In 1914, one Felix Manalo started his own Church (it surely was not the Lord’s!). It carries the name Iglesia ni Christo (Church of Christ). More than a religion, it is a political organization, a social one and one with tremendous power in the economic area. It is also very tightly-knit. In elections, the members vote as a block for whichever candidate or party its leaders select for them. In recent years, the government has taken action to curb its political and economic abuses. Indeed, the very fact of its tight organization has permitted the government to move against it more effectively than would be possible for it to act against the RCC. The central doctrine of the Iglesia ni Christo (commonly called the “Manaloists”) is that Christ is not divine, and that Felix Manalo was a prophet equal to Jesus. Felix Manalo has long since kept his appointment (Heb. 9:27) and today the organization is run by his son.

Converting folks out of both the RCC and the Manaloists, we face problems and difficulties erected by these organizations. Often, there is no direct opposition ordered or even condoned by the organizations themselves. But such obstruction results from the thinking of its members who occupy important governmental positions, because of their training and beliefs. These make them resist the pure Word of Truth. On some occasions, however, the opposition to teachers of God’s Word is both official and dangerous. I have been with a Filipino preacher when he was told by a Manaloist that, “If more of my people had been here, we would have hurt you.” The preacher believed the man; so did I.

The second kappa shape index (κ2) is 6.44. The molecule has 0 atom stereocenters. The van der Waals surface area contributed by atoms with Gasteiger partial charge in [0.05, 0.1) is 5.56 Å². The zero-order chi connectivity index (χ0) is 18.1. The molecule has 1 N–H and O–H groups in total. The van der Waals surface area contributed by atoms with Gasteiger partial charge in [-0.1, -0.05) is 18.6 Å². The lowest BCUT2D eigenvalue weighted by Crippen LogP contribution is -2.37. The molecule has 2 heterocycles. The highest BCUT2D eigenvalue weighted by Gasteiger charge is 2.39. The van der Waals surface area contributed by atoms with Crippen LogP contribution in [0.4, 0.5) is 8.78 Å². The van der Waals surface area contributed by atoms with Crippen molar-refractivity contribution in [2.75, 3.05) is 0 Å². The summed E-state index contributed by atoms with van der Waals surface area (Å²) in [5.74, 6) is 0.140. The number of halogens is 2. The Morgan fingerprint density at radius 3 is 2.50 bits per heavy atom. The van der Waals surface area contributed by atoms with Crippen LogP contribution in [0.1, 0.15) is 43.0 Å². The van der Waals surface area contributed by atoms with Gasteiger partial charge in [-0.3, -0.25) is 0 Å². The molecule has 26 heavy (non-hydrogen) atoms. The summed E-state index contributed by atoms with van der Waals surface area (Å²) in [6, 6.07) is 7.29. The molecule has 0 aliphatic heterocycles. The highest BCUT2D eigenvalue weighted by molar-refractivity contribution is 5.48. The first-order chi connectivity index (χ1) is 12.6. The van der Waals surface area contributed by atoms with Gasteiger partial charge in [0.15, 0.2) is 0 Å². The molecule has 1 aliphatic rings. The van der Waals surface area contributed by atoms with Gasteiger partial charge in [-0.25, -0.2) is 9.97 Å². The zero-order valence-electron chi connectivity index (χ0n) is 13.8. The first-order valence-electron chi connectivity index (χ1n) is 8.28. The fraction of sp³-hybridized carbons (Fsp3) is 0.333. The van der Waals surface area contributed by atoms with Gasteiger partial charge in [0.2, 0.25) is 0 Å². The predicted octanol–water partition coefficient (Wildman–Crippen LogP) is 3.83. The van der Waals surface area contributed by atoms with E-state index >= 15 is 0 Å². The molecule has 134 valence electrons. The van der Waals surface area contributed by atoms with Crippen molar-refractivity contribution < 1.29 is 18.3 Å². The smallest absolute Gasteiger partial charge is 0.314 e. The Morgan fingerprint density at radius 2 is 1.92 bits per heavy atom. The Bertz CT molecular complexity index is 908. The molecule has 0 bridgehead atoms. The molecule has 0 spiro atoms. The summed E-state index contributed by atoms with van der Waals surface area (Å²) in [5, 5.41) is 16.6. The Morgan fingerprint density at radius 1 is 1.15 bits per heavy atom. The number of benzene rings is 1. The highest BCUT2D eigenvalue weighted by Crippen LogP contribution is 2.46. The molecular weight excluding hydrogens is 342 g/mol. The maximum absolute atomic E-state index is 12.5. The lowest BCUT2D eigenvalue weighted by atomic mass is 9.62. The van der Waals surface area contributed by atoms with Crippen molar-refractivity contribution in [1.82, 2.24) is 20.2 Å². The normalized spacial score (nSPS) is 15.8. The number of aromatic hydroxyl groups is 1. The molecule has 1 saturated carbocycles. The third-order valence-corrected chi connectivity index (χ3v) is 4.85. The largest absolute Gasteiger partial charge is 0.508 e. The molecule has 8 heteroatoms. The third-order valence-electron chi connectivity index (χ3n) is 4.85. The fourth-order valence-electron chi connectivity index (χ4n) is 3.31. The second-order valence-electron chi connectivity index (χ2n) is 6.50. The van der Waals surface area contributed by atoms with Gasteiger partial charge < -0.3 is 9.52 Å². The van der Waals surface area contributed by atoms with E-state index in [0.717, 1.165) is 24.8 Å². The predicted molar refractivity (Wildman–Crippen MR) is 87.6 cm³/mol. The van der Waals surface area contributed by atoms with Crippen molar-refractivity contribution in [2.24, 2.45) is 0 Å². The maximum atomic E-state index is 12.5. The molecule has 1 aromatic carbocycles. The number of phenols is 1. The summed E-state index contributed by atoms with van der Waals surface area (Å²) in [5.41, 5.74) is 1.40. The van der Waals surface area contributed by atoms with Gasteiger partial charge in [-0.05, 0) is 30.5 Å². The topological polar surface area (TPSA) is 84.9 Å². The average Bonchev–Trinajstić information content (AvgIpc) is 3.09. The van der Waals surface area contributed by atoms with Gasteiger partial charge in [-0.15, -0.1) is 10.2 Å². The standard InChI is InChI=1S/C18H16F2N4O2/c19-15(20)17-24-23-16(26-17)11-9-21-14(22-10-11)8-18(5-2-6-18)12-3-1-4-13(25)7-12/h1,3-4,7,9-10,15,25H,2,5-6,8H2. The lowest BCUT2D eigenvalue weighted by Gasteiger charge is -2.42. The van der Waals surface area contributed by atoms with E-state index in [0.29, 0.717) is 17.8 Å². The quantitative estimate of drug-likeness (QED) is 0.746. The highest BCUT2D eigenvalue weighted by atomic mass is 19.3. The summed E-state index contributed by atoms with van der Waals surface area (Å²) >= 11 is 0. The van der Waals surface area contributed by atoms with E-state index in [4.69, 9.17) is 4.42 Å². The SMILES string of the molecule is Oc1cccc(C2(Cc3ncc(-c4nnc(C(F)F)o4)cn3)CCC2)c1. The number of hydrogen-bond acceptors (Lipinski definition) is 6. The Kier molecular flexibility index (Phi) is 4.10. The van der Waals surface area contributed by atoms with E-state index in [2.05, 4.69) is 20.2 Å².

Muslims comprise about 4% of the population, mostly in Mindanao. They have little influence beyond their own people and area.

The real beginning of New Testament Christianity in the modern period was in 1928 when George Benson was on his way to China. Due to a delay in obtaining permission to enter that country, he spent 8 months on the Philippine Island of Mindoro. While there, he converted a number of people. I know some of them who are alive today. They are still believing, living and teaching the truth Benson taught them – and it is a shame their teacher is not. The next year, Harold Cassells went there and converted more. God’s work there grew slowly for several decades. The Second World War greatly hindered its spread. Following hostilities, the church in many places almost had to begin again, so many had ceased to worship or were discouraged from it during the Japanese occupation that most of the congregations were no longer in existence. In 1948, our liberal brethren sent Ralph Brashears to that nation to establish a college. It started on the Island of Luzon, the city of Tayug. Several years later, it moved to Baguio City, where the Philippine Bible College (PBC) continues until today. Growth expanded somewhat, but is tainted by the loss of local autonomy which such centralized institutional activities always bring about. In the early 1960’s, Kenneth Wilkey became the president of the PBC, having ousted Brashears in a move which had all the ear marks of political ambition. By 1962, several U.S. military personnel were openly opposing the institutionalism of the PBC. One man, Dave Turner, a naval pilot at our base at Subic Bay, was the object of a campaign of the American liberals at the PBC to ruin his military career because of his opposition to their unscriptural activities.